Iraq, Turkey, and Iran: Iran

Iran covers a physical area larger than the state of Alaska. It is a land of mountains and deserts. Most of Iran’s population lives in cities along the mountain ranges.

Iran was once the center of the Persian Empire, going back to 648 BCE, and the country was called Persia until about 1935. Most of the seventy million people in Iran are Persian. The country’s Persian identity and culture continued throughout the centuries under different ruling powers. Arabic is the country’s second language.

The Persian monarchy was ruled by a shah, who is similar to a king. In 1979, Islamic fundamentalists took control of the government and the shah fled the country. During this revolution, Ayatollah Ruhollah Khomeini urged Iranians to oppose US activities in Iran. Iranian students stormed the US embassy. Fifty-two Americans were held captive for 414 days during the US presidency of Jimmy Carter. The hostages were released the day that Ronald Reagan became president. This is one reason the United States backed Saddam Hussein in the Iran-Iraq War of the 1980s.

Khomeini ruled Iran until his death in 1989. Since then, Iran has been an Islamic state with an ayatollah as the Supreme Leader. An ayatollah is a high-ranking Shia leader who is an expert in the Islamic faith and the Muslim code of law. Approximately 90 percent of Iran’s population follows the Shia division of Islam.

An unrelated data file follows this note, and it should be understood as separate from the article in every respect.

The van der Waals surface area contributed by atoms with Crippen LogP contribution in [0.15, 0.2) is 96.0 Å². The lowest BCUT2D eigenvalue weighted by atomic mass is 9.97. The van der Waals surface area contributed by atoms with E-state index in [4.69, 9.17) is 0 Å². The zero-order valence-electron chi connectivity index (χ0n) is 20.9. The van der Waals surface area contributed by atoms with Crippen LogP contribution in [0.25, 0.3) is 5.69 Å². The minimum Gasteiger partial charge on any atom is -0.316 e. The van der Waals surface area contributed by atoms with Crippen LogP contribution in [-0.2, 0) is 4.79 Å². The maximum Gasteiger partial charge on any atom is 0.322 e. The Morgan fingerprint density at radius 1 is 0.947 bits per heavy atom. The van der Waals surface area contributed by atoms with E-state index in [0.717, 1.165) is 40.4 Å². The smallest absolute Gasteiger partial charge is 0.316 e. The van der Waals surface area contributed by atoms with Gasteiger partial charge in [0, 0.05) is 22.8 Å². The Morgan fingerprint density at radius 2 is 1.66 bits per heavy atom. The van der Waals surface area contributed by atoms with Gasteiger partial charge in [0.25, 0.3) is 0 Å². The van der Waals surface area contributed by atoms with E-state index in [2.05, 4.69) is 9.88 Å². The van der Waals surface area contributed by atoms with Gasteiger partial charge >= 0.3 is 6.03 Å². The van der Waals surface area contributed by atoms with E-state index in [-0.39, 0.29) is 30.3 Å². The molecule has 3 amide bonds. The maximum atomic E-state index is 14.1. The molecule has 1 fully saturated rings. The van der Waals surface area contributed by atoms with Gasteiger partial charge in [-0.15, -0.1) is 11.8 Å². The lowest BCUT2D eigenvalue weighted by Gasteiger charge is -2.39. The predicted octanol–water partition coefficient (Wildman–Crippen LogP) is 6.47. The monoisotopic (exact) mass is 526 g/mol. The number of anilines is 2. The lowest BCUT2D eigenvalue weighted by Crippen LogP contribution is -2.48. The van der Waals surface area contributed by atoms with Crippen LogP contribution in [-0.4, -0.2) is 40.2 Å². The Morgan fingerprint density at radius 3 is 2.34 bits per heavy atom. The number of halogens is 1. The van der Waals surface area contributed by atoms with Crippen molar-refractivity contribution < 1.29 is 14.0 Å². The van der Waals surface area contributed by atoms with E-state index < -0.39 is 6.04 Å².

Iran’s leadership is developing nuclear weapons, which it intends to use against Israel. US president George W. Bush included Iran in his 2002 Axis of Evil speech, focusing on the lack of democratic freedoms and the restrictive measures of the Islamic fundamentalist government. Some countries have trade sanctions against Iran for materials associated with nuclear weapons or missiles. The US has an almost total trade embargo against Iran.

Open protests expressing a need for change occasionally erupt in Tehran, the capital city. Protesters are seeking personal freedoms and a more open society.

The government of the Islamic state is controlled by conservative Muslim clerics, but the young people are mainly democratic reformers seeking Western culture. In 2011, the Iranian government tried to limit the influence of Western culture by banning all symbols associated with Valentine’s Day.

Iran has large oil and natural gas reserves, and the government controls these industries. The UN has classified Iran’s economy as semi-developed.

Source: Iraq, Turkey, and Iran: Iran
By Saylor Academy, CC-BY 3.0

Back to top